Avatar: The Last Airbender completely botched its most iconic romantic storyline

Kayla Harrington
Aang and Katara in Avatar: The Last Airbender

Netflix’s adaptation of Avatar: The Last Airbender seems to have ruined one of the original series’ most iconic romantic storylines.

Despite receiving some backlash for changing major points from the source material, Netflix‘s adaptation of Avatar: The Last Airbender continues to see some success from fans.

The show follows Aang, a preteen air bender who is fated to be the Avatar, master of the four elements and bringer of peace. Though he disappeared 100 years ago, he returns to a new, war torn world that he must now save at all costs.

The Netflix series does have some of the heart of the original, though its lacking in some places, but one area where they truly dropped the ball has to do with one of the most iconic romantic storylines in the original show. Warning: spoilers ahead!

Netflix’s Avatar completely botched the Secret Tunnel storyline

In “The Cave of Two Lovers” (Season 2, Episode 2), Aang, Sokka, and Katara meet a group of Earth Kingdom nomads who assist them on their journey to the Earth Kingdom city of Omashu via underground tunnels.

Once in the tunnels, Sokka and the nomads are separated from Aang and Katara, leaving both groups to find their own ways out of the cave.

Aang and Katara, who at this point are at the beginning of their series long romance, soon discover the cave was built by two lovers, Oma and Shu, who learned earth bending and created the labyrinth of tunnels in order to meet in secret as they were from feuding towns.

After being stuck at several dead ends with a torch that was quickly burning out, the pair share their first kiss and are guided out of the tunnels by following glowing crystals that only showed themselves when the torch burnt out as “love is brightest in the dark,” which was the saying of the two lovers.

This moment between Aang and Katara cementing their blossoming romance in what became one of the most defining romantic storylines in the series.

However, the Netflix adaptation episode “Into the Dark” (Season 1, Episode 4) completely took the premise of the two lovers and applied to Katara and Sokka’s fraught sibling dynamic.

Instead of traveling to Omashu, the siblings used the tunnel to try to rescue Aang from Omashu’s king and his former friend Bumi, who was keeping Aang trapped in the palace in a very uncharacteristic event.

When they become trapped in the same situation Aang and Katara found themselves in the original series, the siblings declare their love for one another and are guided out of the tunnels by the badgermoles who helped create them.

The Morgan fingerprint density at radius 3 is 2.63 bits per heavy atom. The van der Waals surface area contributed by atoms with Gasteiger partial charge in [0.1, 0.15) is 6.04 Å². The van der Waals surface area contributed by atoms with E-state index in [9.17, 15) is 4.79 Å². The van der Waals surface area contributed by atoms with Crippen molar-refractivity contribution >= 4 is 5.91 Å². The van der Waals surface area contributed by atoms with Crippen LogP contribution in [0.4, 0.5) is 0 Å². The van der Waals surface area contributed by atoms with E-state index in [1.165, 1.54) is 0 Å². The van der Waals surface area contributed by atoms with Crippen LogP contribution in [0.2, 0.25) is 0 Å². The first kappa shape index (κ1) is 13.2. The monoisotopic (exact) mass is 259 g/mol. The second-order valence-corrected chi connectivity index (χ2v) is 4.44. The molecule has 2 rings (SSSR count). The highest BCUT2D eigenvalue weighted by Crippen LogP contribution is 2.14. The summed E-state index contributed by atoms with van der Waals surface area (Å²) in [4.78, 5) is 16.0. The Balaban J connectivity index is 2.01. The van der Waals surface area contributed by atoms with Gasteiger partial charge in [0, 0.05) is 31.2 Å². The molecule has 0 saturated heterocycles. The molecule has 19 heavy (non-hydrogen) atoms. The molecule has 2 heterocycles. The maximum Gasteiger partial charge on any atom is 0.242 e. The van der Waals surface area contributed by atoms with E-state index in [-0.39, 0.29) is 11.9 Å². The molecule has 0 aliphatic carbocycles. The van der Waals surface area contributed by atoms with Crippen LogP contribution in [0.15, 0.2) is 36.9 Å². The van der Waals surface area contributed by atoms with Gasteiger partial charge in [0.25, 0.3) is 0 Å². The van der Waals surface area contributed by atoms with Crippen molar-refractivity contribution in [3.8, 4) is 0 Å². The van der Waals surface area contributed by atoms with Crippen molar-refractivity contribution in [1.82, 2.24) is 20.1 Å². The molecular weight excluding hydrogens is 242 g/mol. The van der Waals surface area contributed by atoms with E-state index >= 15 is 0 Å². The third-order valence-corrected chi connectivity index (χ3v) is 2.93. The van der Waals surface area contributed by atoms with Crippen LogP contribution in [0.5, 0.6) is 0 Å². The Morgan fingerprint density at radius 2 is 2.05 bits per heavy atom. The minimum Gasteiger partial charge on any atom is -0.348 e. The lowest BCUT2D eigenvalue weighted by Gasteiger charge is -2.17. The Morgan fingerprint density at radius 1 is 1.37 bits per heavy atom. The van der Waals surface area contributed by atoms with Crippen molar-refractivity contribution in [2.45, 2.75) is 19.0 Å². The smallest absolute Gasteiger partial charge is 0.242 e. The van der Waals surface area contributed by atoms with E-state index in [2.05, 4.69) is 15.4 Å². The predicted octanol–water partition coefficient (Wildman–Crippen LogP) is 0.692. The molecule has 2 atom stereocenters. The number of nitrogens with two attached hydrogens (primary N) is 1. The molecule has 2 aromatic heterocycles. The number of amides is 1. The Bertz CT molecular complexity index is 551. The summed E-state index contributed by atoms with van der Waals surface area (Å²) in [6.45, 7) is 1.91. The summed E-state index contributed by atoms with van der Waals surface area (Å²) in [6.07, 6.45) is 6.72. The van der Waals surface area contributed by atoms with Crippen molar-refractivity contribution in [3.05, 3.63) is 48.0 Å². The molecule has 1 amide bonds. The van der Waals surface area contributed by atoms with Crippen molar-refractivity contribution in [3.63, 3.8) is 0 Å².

While it’s not unheard of for an adaptation to make changes and deviations from the source material here and there, Netflix’s decision to completely change the outcome of the Secret Tunnel storyline is a bit baffling for several reasons.

For one thing, the adaptation writers have backed themselves into a bit of a corner by making the city of Omashu only accessible using these tunnels as one of the big reveals in the animated series was that the gang realized that the Fire Nation had overtaken the city when exiting the tunnels on the outskirts of Omashu.

If the show follows Book 2 (Earth) in their second season, they will have to figure out how the Fire Nation could overtake Omashu using earth bending practices, which they are not known to use.

And secondly, this change completely changes the course of Aang and Katara’s relationship, which becomes a big part of Book 3 (Fire).

It could be said that Netflix wanted to focus more on the pair’s friendship rather than any hint of romance but, seeing as Aang and Katara eventually get married and have three children, their romance will have to be addressed at some point.

Sending a pair of siblings into the lovers’ cave in order for them to state they love each other was a bit of head scratching moment for the otherwise decent adaptation, so one could only hope Netflix will somehow rectify these blunders in Season 2.

About The Author

Kayla is a TV and Movies Writer at Dexerto. She's huge fan of Marvel (especially if Wanda Maximoff is involved), shows that make you laugh then cry, and any cooking show found on the Food Network. Before Dexerto, she wrote for Mashable, BuzzFeed, and The Mary Sue. You can contact her at kayla.harrington@dexerto.com